Tuesday, April 12, 2011

The Range Reviews: SeigeWorks Creations American Longbow Pt II

Accurate Forgiving Longbow at an Exceptionally Reasonable Price
© 2009- 2011 Albert A Rasch and
The Rasch Outdoor Chronicles
$g&m f9bd 45kd q!?5.

SeigeWorks Creation "American" Longbow;
Shooting the American

As you may recall, in my initial post on the SiegeWorks Creations American Longbow, I promised I would be back soon with my impressions on shooting it.
$g&m f9bd 45kd q!?5.
OK I'm back, and I am impressed.

Remember, it has been thirty years since I seriously drew a bow last. I shot a Ben Pearson recurve for five or six years, and then the Browning Cobra for a few more. After that it was occasional stump shooting when the mood struck me.

As I mentioned previously in our first installment, I had decided that it was time I got back into bowhunting, and I really wanted to go traditional. Fortunately I bumped into Dave at SiegeWork Creations who has been making very reasonably priced bows since 2001. Having looked over his selection of bows, I couldn't help but be impressed by his bows.

After some advise from Dave and deliberation on my part, I settled on the SWC "American" Longbow.

The first thing I noticed was how light the physical weight of the bow was. The draw was smooth and the increase in poundage progressive. I draw between 29 inches and 30 depending on the bow, and with the American I haven't settled in yet. Until the old muscles build up again, their will be some, uhmm, variation in my draw. Don't worry I'll get them dialed in.

Speaking of the draw, when at full draw, there is no stacking. As a matter of fact, the American can be drawn to 31 inches without any worry. It helps that it is a longbow, but even longbows can stack if the limb geometry is wrong. Dave has this one right. The limbs have the right combination of width, depth, and taper to produce a fast response and and excellent accuracy.

The bow is fast, real fast as far as I can tell. Without a chronograph, I have to rely on visual perception and empirical evidence. Visually the arrows look like they're moving much faster than they do out of the compound. The empirical evidence is about 2 inches of deeper penetration using the same arrow.

Hand shock, the vibration that transmits through the bow and into the hand, is almost non-existent. At least I can't tell or feel it while shooting. Of course anything vibrating is going to make some kind of noise. I did not distinguish any excessive or uncharacteristic noise coming from the bow. A bow that vibrates less is going to be quieter, and more efficient. If it isn't still in the hand when the arrow departs, then that energy isn't going to the arrow which is where it needs to be.

One thing I did distinguish, and real fast, is string slap. I got lazy and didn't hold my arm the right way; call it overconfidence. The bow quickly reminded me what a Flemish string traveling at super fast speed will do to the tender parts of the inside of my arm.

Nice one Albert!

Now all that's left is for me to become one with the bow. I like to shoot instinctively, and to be effective you have to shoot, and shoot a lot. My goal is to work my way up to 75 - 80#. When I get there I would like Dave to make me a bamboo laminate American. With good heavy arrows, I should be good for any big game in America.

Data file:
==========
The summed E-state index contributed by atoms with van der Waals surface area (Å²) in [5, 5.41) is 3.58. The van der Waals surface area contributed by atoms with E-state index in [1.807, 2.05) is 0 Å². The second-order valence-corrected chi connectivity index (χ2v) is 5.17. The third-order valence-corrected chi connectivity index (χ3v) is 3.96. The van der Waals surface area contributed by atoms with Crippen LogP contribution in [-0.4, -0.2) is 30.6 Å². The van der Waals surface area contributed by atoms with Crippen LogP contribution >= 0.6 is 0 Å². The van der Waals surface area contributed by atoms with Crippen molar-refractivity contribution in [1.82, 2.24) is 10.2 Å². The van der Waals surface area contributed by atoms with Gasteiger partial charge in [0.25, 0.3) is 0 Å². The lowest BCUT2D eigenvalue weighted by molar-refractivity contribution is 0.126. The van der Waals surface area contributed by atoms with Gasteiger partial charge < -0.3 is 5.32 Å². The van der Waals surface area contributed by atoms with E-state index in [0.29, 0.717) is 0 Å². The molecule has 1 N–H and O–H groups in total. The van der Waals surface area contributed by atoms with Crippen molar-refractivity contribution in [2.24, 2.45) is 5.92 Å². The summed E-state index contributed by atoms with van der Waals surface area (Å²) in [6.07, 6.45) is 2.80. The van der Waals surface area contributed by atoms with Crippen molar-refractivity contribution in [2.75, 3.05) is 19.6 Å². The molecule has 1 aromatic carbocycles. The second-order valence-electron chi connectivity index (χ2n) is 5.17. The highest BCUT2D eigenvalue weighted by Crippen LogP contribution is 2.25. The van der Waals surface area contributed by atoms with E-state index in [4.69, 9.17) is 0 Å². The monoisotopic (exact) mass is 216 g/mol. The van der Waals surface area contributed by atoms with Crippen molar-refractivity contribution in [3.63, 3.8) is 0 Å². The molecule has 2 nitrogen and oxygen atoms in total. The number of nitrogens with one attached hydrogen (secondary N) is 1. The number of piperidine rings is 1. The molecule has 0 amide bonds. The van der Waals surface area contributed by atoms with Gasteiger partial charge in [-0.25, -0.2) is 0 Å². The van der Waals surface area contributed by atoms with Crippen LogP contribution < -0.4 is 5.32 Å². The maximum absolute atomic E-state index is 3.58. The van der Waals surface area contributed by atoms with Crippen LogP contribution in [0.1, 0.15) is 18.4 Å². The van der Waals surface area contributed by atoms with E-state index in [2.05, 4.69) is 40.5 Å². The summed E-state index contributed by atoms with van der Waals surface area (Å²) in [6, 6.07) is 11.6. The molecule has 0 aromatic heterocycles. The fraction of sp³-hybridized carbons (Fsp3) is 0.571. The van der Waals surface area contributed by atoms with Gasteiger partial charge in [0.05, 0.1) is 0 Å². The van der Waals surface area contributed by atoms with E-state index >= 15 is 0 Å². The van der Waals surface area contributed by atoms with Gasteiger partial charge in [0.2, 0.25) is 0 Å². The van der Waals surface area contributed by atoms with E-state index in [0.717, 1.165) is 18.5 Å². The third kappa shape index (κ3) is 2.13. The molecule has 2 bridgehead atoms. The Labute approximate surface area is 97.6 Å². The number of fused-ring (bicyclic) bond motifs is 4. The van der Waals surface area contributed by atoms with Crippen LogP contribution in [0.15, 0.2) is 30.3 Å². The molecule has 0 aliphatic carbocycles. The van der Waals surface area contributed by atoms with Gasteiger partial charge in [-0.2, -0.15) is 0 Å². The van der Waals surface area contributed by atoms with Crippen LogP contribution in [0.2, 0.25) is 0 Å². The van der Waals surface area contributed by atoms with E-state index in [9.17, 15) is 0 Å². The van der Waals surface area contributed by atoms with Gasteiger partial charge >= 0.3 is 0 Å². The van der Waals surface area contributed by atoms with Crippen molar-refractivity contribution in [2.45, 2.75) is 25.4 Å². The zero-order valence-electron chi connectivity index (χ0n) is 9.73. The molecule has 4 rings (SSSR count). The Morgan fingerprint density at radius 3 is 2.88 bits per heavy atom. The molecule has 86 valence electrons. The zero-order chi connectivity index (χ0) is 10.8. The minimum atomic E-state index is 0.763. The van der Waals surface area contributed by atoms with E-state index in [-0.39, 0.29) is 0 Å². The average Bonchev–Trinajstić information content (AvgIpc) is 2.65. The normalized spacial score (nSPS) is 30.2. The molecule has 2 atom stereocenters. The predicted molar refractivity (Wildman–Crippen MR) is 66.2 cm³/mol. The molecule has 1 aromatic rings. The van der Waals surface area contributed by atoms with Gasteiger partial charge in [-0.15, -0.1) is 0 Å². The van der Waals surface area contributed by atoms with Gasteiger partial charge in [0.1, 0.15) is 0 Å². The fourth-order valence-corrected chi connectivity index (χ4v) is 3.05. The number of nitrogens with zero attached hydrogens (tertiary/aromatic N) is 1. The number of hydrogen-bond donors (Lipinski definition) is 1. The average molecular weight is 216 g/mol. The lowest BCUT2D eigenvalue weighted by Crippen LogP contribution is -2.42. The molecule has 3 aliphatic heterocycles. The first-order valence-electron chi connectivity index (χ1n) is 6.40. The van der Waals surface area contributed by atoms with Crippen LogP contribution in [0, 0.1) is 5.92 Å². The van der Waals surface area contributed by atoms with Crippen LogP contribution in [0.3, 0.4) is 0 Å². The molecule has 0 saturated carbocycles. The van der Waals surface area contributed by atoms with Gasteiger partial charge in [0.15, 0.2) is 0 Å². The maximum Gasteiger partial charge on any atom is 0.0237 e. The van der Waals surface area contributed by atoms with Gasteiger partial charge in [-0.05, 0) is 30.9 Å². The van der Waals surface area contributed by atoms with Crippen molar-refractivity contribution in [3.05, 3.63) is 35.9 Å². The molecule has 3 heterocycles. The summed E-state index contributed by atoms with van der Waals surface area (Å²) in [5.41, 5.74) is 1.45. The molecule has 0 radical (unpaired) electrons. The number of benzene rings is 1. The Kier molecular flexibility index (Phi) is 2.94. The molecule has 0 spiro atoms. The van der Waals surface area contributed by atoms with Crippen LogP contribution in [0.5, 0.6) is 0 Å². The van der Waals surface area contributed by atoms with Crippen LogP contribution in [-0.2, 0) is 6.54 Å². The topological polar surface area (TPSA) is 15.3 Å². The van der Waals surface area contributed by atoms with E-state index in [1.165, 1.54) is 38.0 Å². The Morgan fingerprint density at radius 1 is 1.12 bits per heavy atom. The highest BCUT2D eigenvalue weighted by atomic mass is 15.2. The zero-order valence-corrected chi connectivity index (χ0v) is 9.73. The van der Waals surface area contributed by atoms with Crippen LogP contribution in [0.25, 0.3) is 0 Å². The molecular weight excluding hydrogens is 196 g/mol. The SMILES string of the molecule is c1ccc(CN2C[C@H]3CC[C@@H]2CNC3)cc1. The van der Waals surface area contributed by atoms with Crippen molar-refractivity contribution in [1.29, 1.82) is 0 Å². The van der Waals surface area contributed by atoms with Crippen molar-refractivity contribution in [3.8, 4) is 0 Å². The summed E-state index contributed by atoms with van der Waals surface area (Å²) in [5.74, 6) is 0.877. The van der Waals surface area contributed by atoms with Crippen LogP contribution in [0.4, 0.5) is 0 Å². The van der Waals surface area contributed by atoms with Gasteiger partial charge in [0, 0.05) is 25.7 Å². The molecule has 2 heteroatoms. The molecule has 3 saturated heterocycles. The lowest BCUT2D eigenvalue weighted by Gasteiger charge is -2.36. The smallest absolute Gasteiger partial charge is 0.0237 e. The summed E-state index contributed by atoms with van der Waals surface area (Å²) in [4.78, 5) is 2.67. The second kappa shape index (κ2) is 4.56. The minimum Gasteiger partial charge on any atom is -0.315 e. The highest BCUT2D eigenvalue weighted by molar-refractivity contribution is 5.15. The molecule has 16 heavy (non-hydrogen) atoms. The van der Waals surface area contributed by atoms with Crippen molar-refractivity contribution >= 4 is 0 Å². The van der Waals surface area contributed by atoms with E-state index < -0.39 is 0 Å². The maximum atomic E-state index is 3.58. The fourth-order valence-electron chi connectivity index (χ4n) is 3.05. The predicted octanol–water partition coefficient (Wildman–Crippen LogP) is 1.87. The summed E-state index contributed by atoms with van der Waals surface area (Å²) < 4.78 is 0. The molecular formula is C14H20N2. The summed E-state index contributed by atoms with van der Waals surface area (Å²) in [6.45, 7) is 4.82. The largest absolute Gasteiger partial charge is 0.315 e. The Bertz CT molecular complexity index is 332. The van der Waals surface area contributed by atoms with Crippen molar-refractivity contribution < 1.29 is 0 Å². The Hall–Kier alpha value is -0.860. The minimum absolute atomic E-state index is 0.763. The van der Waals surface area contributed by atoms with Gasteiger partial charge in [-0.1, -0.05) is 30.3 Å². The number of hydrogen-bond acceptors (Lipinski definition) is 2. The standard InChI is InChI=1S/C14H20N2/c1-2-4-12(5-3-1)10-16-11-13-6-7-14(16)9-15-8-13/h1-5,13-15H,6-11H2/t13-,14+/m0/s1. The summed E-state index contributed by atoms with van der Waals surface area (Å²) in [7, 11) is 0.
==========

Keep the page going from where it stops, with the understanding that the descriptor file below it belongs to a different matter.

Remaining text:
And just in case y'all are wondering how I'm doing...

Outside to outside, a little over an inch.

After about a week's worth of practice I pulled this one out first thing yesterday morning. First three shots at fifteen yards.

I quit for the day while I was still ahead.

She still doesn't have a name.

The SWC American Longbow
Base Price: $189.00

Post of Interest:
The SWC American is Here!
The Range Reviews: SiegeWorks Creations American Longbow Part I
The Range Reviews: SiegeWorks Creations American Longbow Part II

Best Regards,
Albert A Rasch
Member: Shindand Tent Club
Member: Hunting Sportsmen of the United States HSUS (Let 'em sue me.)
The Hunt Continues...


Albert Quackenbush said...

Albert, that is a VERY reasonably priced bow, and a fine looking one at that. I am going to have to seriously think about getting one!

Excellent review and nice photos to go along with it. I especially like the string slap. How many times do we get overconfident (See 'Cocky') and fling an arrow only to be harshly reminded... I digress.

Good luck with your practice, too. Geez, looks like you have to practice some more. Great stuff! Are you shooting Easton aluminum shafts? Any idea what weight?

Michael Lee said...

Mr Albert,

Thanks for presenting Daves work again. As you know, I have taken over the buisness, and I am continuing the American.

BTW, I want to thank you for all your help in setting up my own blog, it was really more than I could ask for!

One more thing, thanks again for the interview, I can't wait to see how it comes out!

Keep your fletching dry!
Michael Lee
Michael Lee's Stickbow Archery Blog
Stickbow Archery.com

Albert A Rasch said...

AQ, sorry for the delayed response! Those are easton shafts, and I want to say they're 2119s, but it's just what happened to pop into my head right now!

Michael, it's my pleasure to help out.

Best Regards,
Albert A Rasch™
Avoid Gettin' Snake Bit! and What to do if You do Get Bit!

Matt Groom said...

As for a name, how about "Shaniah Twang"?